Form I-130A, Explained


What is the supplemental information form and who needs to complete it?


What is the I-130A form?


The I-130A (technically called the “Supplemental Information for Spouse Beneficiary”) is a separate supporting form that must be filed along with any marriage-based I-130 petition. USCIS uses the I-130A to gather essential background information about the spouse seeking a green card—focusing on his or her last five years of residence history and employment history.

The person filing the I-130 is called the “petitioner” or “sponsor.” This is the person who is the U.S. citizen or green card holder. The person seeking a green card is called the “beneficiary.”

Who needs to fill out the I-130A?

The spouse seeking a marriage-based green card must complete an I-130A and include it with a the I-130 petition. Spouses who are present in the United States must sign the I-130A. Spouses who are outside the United States must still complete and file the I-130A, but they aren’t required to sign it.

Who doesn’t need to complete the I-130A?

Since the I-130A is required specifically for the marriage-based green card process, it’s not necessary for those filing an I-130 petition for other kinds of family members (children, parents, etc.).


Frequently asked I-130A questions


How much does it cost?

There is no fee associated with the I-130A. It is a form that purely supports the I-130 petition (which does have a fee associated with it).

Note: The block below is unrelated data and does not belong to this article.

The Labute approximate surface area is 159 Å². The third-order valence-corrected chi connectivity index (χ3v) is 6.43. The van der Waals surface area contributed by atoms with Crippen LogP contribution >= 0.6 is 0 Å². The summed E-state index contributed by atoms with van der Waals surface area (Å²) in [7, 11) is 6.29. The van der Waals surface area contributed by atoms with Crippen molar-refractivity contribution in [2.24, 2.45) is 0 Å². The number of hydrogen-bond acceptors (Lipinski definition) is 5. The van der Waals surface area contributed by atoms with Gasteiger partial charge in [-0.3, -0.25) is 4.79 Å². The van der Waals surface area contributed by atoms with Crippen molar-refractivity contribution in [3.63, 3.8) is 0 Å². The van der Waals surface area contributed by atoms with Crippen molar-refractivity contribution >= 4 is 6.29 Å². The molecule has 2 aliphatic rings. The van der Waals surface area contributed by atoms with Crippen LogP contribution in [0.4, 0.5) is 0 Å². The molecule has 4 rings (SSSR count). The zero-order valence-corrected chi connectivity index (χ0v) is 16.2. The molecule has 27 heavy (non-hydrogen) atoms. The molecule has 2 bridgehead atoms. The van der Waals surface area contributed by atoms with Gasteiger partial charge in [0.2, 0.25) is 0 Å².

How long does it take?

The I-130A will be processed by USCIS along with the I-130 petition. There is no additional or separate processing time for the I-130A. (For the full timeline of the entire marriage-based green card process, click here.)

How should I submit the I-130A?

The I-130A is filed along with the I-130 petition, and should be sent to the same place all in one package. Where you should mail your I-130 petition depends on where you live and whether you are filing just an I-130 (officially a “standalone” I-130) or an I-130 along with an I-485 green card application (technically called a “concurrent filing”). USCIS provides a chart with all the different scenarios.

What if I don’t remember a past address?

According to the official USCIS form instructions, the I-130A should include a complete address history for the last five years, without any gaps.

If you are unable to remember a past address, there are free resources that can help:

  • AnnualCreditReport.com is a government-endorsed site that provides up to three free credit reports per year, including a list of past addresses.
  • If you have used an online retailer for a number of years, you can check your order history for past addresses.

The I-130A isn’t a lengthy form (just 6 pages), but it’s a necessary part of any marriage-based green card application. It’s important to make sure that all the information entered in the I-130A is accurate.


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